In their first point of error, appellants assert that the court did not adhere to the proper “standard of decision” for summary judgment. Specifically, appellants argue that summary judgment cannot be based on grounds that are not expressly presented in the motion for summary judgment. According to appellants, the court devoted “considerable discussion” to various hypotheticals favorable to Centerpoint at the hearing on motion for summary judgment, such as the possibility of the horse jumping over the fence rather than escaping through an open gate. Appellants argue that such hypotheticals were not expressly presented in Centerpoint’s motion for summary judgment. Appellants acknowledge, however, that Centerpoint expressly presented their contention, supported by Goodman’s affidavit, that Centerpoint’s employees did not open any gate and thus did not breach any duty or cause any injury. Rule 166a(c) of the Texas Rules of Civil Procedure establishes that a motion for summary judgment must “state the specific grounds therefor,” and the trial court is to render judgment if “the moving party is entitled to judgment as a matter of law on the issues expressly set out in the motion or in an answer or any other response.” Tex. R. Civ. P. 166a(c); Stiles v. Resolution Trust Corp., 867 S.W.2d 24 (Tex. 1993).
Centerpoint expressly set forth the specific grounds for summary judgment. Goodman’s affidavit also expressly negates the breach of duty and causation components of a negligence claim. Western Invs. v. Urena, 162 S.W.3d 547, 550 (Tex. 2005) (describing elements of a negligence action). Consequently, we hold that Centerpoint expressly presented grounds for summary judgment in its motion.
Admissibility of Summary Judgment Evidence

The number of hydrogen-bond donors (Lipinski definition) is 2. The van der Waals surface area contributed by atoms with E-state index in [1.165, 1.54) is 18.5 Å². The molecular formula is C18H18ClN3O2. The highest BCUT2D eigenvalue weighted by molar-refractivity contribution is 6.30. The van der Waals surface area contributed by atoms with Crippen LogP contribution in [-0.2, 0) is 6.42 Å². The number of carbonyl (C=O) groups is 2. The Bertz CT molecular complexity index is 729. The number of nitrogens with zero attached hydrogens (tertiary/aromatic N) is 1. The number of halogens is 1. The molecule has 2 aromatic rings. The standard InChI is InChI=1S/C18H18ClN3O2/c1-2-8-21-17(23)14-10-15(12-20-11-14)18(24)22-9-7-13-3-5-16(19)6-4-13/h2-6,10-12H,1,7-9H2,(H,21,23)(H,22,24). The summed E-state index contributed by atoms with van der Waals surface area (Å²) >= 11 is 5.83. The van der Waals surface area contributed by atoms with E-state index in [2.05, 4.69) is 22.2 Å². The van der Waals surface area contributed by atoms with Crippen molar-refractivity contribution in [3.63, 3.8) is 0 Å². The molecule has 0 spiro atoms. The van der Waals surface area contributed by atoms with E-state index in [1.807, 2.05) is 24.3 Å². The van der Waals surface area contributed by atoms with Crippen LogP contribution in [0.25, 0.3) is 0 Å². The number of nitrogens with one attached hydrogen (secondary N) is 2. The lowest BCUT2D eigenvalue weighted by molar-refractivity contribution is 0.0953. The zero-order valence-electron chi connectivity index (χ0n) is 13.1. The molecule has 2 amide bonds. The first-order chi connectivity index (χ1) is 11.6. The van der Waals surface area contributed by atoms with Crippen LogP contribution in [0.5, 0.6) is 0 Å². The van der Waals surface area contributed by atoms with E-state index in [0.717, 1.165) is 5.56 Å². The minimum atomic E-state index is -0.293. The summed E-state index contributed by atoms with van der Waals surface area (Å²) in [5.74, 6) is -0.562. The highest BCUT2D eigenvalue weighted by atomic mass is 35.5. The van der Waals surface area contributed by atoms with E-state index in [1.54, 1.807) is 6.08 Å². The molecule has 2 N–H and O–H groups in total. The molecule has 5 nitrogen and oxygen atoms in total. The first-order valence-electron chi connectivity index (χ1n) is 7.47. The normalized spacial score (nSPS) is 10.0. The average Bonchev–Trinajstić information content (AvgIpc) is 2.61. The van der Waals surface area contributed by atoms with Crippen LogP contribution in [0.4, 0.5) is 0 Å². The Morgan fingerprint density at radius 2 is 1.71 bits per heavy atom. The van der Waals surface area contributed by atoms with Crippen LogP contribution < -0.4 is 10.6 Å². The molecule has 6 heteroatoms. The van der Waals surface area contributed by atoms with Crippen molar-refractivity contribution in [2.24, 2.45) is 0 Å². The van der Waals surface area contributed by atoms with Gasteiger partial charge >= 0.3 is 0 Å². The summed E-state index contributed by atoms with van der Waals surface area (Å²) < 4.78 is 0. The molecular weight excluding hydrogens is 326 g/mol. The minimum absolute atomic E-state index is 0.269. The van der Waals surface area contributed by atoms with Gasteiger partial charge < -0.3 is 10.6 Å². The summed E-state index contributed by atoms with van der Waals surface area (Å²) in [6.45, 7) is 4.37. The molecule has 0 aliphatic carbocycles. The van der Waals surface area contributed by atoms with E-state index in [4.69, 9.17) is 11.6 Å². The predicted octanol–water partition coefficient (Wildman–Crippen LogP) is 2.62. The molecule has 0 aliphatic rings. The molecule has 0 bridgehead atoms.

Appellants assert that the trial court improperly struck evidence from the record before determining whether summary judgment should be granted. We review a trial court’s decision to admit or deny summary judgment evidence under an abuse of discretion standard. Owens-Corning Fiberglas Corp. v. Malone, 972 S.W.2d 35, 43 (Tex. 1998). The standards for the admissibility of evidence in a summary judgment proceeding are the same as those of a regular trial. United Blood Servs. v. Longoria, 938 S.W.2d 29, 30 (Tex. 1997). When reviewing abuse of discretion, we consider whether the trial court acted arbitrarily or unreasonably, or without reference to guiding rules and principles. Owens-Corning, 972 S.W.2d at 43.
First, appellants contend that the hearsay statements allegedly made by Hahn that were contained in Ortiz’s affidavit and deposition should not have been stricken from the record. According to the stricken evidence, Ortiz overheard Hahn, an acquaintance, telling a police officer on the night of the accident that he had seen a Centerpoint truck turn around in Ortiz’s pasture several hours earlier that day. Appellants contend that Hahn’s statement is an excited utterance or a present sense impression, and qualifies as an exception to the hearsay rule.